7 easy ways to encourage your child to practise reading

It’s never too late to encourage your child to read. Here are seven tried and tested strategies to help foster an enjoyment of books and reading.

Tips to practise reading
Gillian Birrell BA, Master of Teaching (Secondary) Monday, 2 September 2019

Dr Seuss said it best:

“The more that you read, the more things you will know. The more that you learn, the more places you’ll go.”

The numerous ways in which reading aids children’s academic and personal development is widely known and supported by research. As an English teacher, I’ve seen first-hand how the benefits of reading translate into the classroom. Reading helps build vocabulary and language skills, fosters imagination, develops confidence and teaches empathy. As a first-time mum, the importance of reading really hit me. My paediatrician advised me to start reading to my daughter when she was just two weeks old. Starting early with regular reading to and with your kids is ideal. But even if your child has never responded to books or seems to have lost their love of reading, it is never too late to encourage them.

As a teacher, I’m often asked ‘how do I get my child to read?’ It can be exasperating for parents. The truth is, you can give our child every opportunity to develop an interest in something. From there, it’s up to them. Here are some gentle ways you can nudge them towards a love of reading.

  1. Open a dialogue

Begin by having an open and honest discussion about reading. What are your child’s thoughts and feelings about reading? Do they find it boring, difficult or a waste of time? Understanding why your child is reluctant to read may help to uncover any assumptions you have about their relationship with books. It could be they have never found a book they’ve connected with, feel they don’t have the time, it is not a priority, they find it challenging or perhaps they feel self-conscious. Getting to the root of the issue helps them feel heard.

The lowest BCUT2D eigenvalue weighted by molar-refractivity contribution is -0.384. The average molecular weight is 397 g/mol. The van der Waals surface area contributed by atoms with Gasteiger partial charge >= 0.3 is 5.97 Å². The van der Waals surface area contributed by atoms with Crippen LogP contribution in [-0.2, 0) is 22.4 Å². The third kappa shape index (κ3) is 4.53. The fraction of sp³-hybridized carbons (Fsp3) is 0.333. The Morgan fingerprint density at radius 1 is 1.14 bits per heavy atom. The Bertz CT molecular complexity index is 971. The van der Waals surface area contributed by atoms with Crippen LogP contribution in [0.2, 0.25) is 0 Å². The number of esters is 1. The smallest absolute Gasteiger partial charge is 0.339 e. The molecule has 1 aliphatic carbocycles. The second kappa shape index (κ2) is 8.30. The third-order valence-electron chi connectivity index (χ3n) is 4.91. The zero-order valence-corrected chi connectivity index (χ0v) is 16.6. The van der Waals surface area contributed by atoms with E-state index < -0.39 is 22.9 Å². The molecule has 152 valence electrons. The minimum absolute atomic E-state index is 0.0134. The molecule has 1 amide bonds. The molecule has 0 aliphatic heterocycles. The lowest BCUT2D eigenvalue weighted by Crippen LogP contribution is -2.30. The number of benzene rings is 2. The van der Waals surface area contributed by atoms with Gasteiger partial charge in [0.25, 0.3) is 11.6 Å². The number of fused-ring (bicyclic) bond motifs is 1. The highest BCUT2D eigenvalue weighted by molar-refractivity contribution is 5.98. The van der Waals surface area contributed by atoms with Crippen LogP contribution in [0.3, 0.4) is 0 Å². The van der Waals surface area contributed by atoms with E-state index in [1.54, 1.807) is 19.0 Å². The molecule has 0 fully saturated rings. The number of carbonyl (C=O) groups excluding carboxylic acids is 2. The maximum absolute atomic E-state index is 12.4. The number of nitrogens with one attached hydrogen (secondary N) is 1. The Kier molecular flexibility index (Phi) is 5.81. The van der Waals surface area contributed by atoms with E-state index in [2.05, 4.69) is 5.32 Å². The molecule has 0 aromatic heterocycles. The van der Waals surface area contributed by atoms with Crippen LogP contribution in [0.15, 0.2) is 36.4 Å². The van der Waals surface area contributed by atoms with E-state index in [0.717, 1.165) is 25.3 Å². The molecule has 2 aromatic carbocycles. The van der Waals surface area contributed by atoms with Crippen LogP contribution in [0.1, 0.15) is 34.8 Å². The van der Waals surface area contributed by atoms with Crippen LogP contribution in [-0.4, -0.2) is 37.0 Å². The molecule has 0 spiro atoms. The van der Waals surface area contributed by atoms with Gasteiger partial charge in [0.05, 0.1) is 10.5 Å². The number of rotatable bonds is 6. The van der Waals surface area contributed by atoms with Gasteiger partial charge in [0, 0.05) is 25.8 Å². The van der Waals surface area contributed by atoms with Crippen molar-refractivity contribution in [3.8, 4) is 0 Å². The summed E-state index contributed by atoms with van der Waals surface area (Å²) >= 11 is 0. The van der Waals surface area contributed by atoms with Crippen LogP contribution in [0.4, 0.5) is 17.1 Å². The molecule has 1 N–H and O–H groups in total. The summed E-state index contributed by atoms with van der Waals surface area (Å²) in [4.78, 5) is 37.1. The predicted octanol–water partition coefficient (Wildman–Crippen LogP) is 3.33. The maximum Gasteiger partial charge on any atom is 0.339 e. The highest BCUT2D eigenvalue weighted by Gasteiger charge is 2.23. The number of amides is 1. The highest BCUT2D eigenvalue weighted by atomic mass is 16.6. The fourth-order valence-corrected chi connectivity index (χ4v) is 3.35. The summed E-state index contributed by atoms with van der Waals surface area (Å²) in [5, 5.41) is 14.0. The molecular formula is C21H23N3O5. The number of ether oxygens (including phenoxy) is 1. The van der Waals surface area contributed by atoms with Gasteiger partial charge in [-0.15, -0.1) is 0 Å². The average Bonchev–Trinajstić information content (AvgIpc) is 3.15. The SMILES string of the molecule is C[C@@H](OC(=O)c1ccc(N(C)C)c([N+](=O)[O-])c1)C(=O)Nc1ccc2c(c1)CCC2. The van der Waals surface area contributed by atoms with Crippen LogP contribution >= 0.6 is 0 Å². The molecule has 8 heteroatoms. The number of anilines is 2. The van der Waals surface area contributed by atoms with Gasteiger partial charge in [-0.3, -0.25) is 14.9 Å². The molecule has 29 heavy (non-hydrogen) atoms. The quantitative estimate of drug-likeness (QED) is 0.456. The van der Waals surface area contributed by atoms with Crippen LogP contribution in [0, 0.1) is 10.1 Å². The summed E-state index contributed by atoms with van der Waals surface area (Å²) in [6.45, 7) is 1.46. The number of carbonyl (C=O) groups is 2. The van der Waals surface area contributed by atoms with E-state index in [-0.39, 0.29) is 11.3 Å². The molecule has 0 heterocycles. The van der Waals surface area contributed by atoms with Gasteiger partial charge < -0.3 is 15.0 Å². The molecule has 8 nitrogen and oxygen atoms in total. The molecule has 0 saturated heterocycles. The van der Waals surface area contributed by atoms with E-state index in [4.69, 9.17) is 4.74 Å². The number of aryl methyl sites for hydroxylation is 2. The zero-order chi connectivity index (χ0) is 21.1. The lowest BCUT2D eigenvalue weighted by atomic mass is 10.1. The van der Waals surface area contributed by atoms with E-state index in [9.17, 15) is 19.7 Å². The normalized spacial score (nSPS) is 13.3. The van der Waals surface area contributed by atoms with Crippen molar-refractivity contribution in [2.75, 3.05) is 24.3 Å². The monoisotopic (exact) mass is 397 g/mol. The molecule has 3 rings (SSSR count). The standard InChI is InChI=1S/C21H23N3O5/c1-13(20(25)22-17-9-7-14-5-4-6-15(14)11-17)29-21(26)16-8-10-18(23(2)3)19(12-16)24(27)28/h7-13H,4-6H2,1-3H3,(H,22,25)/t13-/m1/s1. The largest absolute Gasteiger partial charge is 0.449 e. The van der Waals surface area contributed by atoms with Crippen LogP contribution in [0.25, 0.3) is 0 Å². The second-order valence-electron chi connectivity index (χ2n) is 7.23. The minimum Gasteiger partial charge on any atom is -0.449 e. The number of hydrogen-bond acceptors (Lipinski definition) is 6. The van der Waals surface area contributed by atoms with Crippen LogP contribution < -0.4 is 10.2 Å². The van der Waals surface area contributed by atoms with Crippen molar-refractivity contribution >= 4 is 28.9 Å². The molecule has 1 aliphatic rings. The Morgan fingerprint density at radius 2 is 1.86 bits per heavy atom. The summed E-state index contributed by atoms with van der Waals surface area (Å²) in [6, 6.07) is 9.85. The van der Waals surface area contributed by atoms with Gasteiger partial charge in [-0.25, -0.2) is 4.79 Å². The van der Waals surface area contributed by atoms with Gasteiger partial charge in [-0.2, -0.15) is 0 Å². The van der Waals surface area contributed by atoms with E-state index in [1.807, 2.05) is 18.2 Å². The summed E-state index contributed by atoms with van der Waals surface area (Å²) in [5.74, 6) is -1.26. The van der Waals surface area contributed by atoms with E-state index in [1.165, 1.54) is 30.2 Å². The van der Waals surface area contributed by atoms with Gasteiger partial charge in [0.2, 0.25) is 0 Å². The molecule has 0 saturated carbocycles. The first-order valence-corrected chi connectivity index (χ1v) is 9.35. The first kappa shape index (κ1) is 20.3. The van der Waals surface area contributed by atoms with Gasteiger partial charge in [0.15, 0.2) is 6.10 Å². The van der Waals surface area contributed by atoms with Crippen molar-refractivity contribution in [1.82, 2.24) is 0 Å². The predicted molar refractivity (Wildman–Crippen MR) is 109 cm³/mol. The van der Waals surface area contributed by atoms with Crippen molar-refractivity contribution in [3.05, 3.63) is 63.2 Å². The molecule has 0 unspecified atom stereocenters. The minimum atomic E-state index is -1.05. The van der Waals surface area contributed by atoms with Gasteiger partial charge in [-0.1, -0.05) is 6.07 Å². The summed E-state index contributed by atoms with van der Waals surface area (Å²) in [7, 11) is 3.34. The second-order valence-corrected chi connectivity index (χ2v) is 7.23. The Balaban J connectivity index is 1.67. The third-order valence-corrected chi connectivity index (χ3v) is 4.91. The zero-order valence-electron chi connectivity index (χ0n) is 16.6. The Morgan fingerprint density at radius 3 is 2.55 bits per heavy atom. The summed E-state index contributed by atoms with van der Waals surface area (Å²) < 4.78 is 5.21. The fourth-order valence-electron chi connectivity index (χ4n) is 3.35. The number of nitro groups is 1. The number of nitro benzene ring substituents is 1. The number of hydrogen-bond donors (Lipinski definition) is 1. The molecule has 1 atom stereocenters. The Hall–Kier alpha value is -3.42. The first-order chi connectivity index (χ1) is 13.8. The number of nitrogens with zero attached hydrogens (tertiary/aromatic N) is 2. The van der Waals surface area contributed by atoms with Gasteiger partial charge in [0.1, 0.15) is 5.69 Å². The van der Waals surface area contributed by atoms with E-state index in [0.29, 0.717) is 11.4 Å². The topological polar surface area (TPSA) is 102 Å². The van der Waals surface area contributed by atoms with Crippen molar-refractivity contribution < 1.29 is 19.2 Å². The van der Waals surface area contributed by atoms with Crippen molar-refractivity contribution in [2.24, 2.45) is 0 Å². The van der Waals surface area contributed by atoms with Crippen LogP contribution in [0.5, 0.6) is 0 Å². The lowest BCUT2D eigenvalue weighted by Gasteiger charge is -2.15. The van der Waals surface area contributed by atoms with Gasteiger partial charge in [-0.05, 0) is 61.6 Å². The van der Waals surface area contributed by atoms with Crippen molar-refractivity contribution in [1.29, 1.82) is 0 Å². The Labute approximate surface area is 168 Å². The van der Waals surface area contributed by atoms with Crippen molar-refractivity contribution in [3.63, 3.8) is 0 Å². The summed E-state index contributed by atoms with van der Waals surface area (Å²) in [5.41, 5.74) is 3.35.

Perhaps they do want to read more but just don’t know where to start. Talking about their interests and then finding texts to match is a good starting point. Sharing your experiences of reading may get the conversation going. I have shared with my students that I used to be a slow reader, which made me self-conscious and hesitant to read. Discussing the many benefits of reading, including how it will help their school work, may also be a motivator and create a sense of empowerment.

  1. Disrupt any preconceived ideas about ‘reading’

Remember that reading can take many forms and is so much more than fiction. If non-fiction science, dirt bike magazines, Japanese manga or e-books are what your child is into, embrace it. If they find reading challenging, giving them a pile of novels will likely be overwhelming and off-putting. If your child loves art, consider graphic novels or picture books, which are so much more than books for young children. Many picture books are targeted at young adults and contain very complex ideas. If your child likes talking about current events, subscribe to the newspaper (print or digital) and get him/her reading (and writing) letters to the editor. Audiobooks are another fabulous option and can be suitable for readers of all ages with differing levels of proficiency. Encouraging your child to follow along with the physical text as they listen to the audiobook will help language skill development. Get creative with how you use audiobooks too. Start by playing one in the car when you’re stuck in traffic.

Regardless of what you offer and what they choose, celebrate the win of getting your child reading! Giving them a voice in what they read and choice in how they read it are important parts of creating ownership and establishing a new habit.

  1. Stay up to date with reading trends